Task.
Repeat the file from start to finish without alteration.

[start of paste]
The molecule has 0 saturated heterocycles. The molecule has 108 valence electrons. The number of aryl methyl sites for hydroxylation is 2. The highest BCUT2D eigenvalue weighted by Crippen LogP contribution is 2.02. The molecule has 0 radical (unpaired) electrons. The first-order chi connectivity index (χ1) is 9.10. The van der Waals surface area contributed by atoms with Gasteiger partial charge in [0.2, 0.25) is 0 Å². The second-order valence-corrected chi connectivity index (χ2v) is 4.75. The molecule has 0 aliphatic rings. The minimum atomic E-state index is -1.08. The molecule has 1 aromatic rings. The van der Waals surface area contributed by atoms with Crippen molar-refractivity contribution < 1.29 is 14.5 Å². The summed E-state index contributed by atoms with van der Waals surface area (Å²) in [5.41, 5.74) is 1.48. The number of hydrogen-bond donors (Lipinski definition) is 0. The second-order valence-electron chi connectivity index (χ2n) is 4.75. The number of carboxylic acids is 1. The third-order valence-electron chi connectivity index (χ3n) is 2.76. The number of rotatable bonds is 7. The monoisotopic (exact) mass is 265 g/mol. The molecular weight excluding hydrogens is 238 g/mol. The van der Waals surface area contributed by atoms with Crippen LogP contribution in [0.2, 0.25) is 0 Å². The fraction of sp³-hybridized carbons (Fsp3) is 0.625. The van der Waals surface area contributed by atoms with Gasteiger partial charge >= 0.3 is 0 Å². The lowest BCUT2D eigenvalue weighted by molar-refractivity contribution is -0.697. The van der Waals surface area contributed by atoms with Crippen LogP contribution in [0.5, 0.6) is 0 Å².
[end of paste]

The molecule has 0 saturated heterocycles. The molecule has 108 valence electrons. The number of aryl methyl sites for hydroxylation is 2. The highest BCUT2D eigenvalue weighted by Crippen LogP contribution is 2.02. The molecule has 0 radical (unpaired) electrons. The first-order chi connectivity index (χ1) is 9.10. The van der Waals surface area contributed by atoms with Gasteiger partial charge in [0.2, 0.25) is 0 Å². The second-order valence-corrected chi connectivity index (χ2v) is 4.75. The molecule has 0 aliphatic rings. The minimum atomic E-state index is -1.08. The molecule has 1 aromatic rings. The van der Waals surface area contributed by atoms with Crippen molar-refractivity contribution < 1.29 is 14.5 Å². The summed E-state index contributed by atoms with van der Waals surface area (Å²) in [5.41, 5.74) is 1.48. The number of hydrogen-bond donors (Lipinski definition) is 0. The second-order valence-electron chi connectivity index (χ2n) is 4.75. The number of carboxylic acids is 1. The third-order valence-electron chi connectivity index (χ3n) is 2.76. The number of rotatable bonds is 7. The monoisotopic (exact) mass is 265 g/mol. The molecular weight excluding hydrogens is 238 g/mol. The van der Waals surface area contributed by atoms with Crippen LogP contribution in [0.2, 0.25) is 0 Å². The fraction of sp³-hybridized carbons (Fsp3) is 0.625. The van der Waals surface area contributed by atoms with Gasteiger partial charge >= 0.3 is 0 Å². The lowest BCUT2D eigenvalue weighted by molar-refractivity contribution is -0.697. The van der Waals surface area contributed by atoms with Crippen LogP contribution in [0.5, 0.6) is 0 Å².